There’s an unspoken understanding between parents on planes: Do whatever the hell it takes to get through. Be it seat swapping, sweet giving, playing peekaboo over a seat, snorting the innards of a sherbet lemon in a vague hope of some legal high or simply accepting that normal rules will not apply for the duration of the flight. This seems to be if your children are aged 1, 10 or 33. If you’ve ever been a parent on an aircraft, you just get it. Then there’s those pesky people that fill up the family-void spaces on a plane: The pre-kidders or the people that made the life-choice to never have the little darlings (is it too late to make this choice?!).
Here’s just some of the questions and comments I would like to put to the pre-kidders who occupied 34A and 34B on our recent travels…
For the last week or so, people have kindly been questioning if I’m looking forward to our impending travels, as tomorrow is the day we set off on our first ever family holiday as a septet. Whilst I would usually smile and reply congenially, I’ve found myself being perhaps overly honest with a reply of “NO, I’m fucking dreading it.”. I can’t help but think my answer, along with this blog, is some sort of cry for help – a desire to “talk it out”, to make it all better?!
I’m not sure what part of getting up at 5am with 5 ridiculously excited boys, herding them through Gatwick Airport amidst half-term madness, boarding a jet propelled metal tube rammed with potential onlookers and juggling a toddler on my lap in my solo seat for 3.5 hours, is supposed to be something to look forward to. It’s bad enough trying to contain them in our own home, with plenty of room for movement, a fridge full of food and surrounded by their creature comforts – let alone chucking them to 30k feet with a 250 strong audience and restricted personal space.
Last weekend saw me left alone with the boys at home, as Mr Only Girl fled the scene on a work trip – this mini-(anti)-break allowed me some time to fully appreciate the boy-ness that plays out in front of me on a daily basis, but is usually osmosed by Mr Only Girl, so skips past my girly gaze.
I grew up as an only child, with a single mum and attended an all-girls school – my life was officially girly. It was as girly as they came, think fake tan, beauty pageants, high heels and mother/daughter shopping trips galore. Then, in 2006, my life changed – there was nothing that could prepare me for a life with boys – things I never knew existed are now common place in my life. Today, I praise those dirty, noisey little blues for giving me a re-education. They’ve brought endless things into my life that I never really needed, don’t really want – but oddly, really enjoy. Here’s just a few…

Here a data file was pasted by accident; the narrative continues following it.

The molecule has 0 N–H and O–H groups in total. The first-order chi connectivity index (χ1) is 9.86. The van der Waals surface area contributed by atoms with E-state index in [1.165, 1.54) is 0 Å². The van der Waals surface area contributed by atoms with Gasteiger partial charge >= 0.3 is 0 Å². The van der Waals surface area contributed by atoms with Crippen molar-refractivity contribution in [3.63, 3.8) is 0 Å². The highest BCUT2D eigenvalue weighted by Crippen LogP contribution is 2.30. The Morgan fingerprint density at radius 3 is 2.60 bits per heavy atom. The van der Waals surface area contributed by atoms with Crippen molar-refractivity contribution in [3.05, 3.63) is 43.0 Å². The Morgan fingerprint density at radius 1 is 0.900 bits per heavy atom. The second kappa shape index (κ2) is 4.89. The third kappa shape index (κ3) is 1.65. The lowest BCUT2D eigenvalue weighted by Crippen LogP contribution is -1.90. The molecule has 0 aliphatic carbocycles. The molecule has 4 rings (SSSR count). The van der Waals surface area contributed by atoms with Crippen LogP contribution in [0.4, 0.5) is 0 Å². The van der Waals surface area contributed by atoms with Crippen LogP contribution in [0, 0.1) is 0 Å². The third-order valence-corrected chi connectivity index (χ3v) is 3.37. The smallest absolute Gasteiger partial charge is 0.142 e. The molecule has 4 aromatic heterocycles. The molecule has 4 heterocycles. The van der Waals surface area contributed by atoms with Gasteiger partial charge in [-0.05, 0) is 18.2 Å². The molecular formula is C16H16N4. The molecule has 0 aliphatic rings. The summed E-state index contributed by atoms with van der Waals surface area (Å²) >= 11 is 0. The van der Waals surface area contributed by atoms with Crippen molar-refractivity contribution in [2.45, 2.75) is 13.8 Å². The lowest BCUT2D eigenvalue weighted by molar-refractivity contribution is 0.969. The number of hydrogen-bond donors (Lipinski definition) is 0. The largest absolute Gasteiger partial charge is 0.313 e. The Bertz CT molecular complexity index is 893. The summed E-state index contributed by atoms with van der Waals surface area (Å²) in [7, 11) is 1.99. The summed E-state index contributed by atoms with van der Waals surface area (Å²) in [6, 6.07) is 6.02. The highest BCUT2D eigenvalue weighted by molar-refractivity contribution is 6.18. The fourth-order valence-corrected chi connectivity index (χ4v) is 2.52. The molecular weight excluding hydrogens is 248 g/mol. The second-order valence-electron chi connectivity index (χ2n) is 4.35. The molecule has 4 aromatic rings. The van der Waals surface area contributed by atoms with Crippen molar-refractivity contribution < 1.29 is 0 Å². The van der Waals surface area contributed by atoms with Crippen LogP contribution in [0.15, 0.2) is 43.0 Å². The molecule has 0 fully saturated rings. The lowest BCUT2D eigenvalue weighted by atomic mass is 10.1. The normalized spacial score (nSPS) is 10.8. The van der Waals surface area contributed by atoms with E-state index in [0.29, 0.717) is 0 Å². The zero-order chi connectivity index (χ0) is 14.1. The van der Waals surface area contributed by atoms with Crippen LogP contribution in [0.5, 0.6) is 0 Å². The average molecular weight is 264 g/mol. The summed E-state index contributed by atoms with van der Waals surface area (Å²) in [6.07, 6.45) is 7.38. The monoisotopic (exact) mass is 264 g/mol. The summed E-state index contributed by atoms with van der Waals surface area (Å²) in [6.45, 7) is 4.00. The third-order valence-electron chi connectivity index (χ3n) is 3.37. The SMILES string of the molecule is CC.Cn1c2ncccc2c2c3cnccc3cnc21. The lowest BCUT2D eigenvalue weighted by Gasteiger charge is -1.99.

Friday just gone saw the annual Fun Run at the boys’ primary school where for the past 5 years (and probably long before our boys attended) has been an obligatory, competitive, cross-country style race. First, second and third, in each year group were congratulated with medals and a certificate handed out in next week’s assembly to rapturous applause from their peers. The “fun” aspect came from the optional fancy dress, however, coming from a sporting (read: dangerously competitive) family our boys always opted out of the “fun” part, choosing instead to do their best to win an “actual medal”. Imagine their disgust this year. after 3 weeks of self-inflicted training, when the PTA email thudded into my inbox informing my mini-competitors that this year’s event wasn’t really a race – everyone would be given a medal for taking part and that they would have to drag a “buddy” from another year group round some shin-bruising obstacles!
Has the world gone mad?!?!
As the wedding invites start rolling in, who am I kidding – I don’t have THAT many friends. Ok, so, as the two wedding invites I’ve received stare at me from the fridge door, the glimmer of a full day and night, sans kids, glistens like a beacon of parental hope on the childcare horizon. I’ll be dressed like a grown up for a full day, possibly wear heels (the jury’s still out on my heel walking abilities) and can get stuck into some cheap cava like only a mother who’s left her kids with grandparents for 24 hrs can.
But it only occurred to me, halfway through chatting to a child-free friend getting hitched this summer, that the debate whether to allow kids or not to their nuptials was a fiercely roaring moral dilemma. Kid-free friends – let me put your mind at rest – don’t invite my kids! Please! In my opinion, weddings are no places for children under the age of 15 – after this age, the free food, possibility of a sip (or two) of aforementioned cheap plonk and the chance of a cheeky snog with a young relative of the bridal family, are all good reasons to be in attendance.
Still not convinced? Here’s just some of the reasons you shouldn’t invite my kids…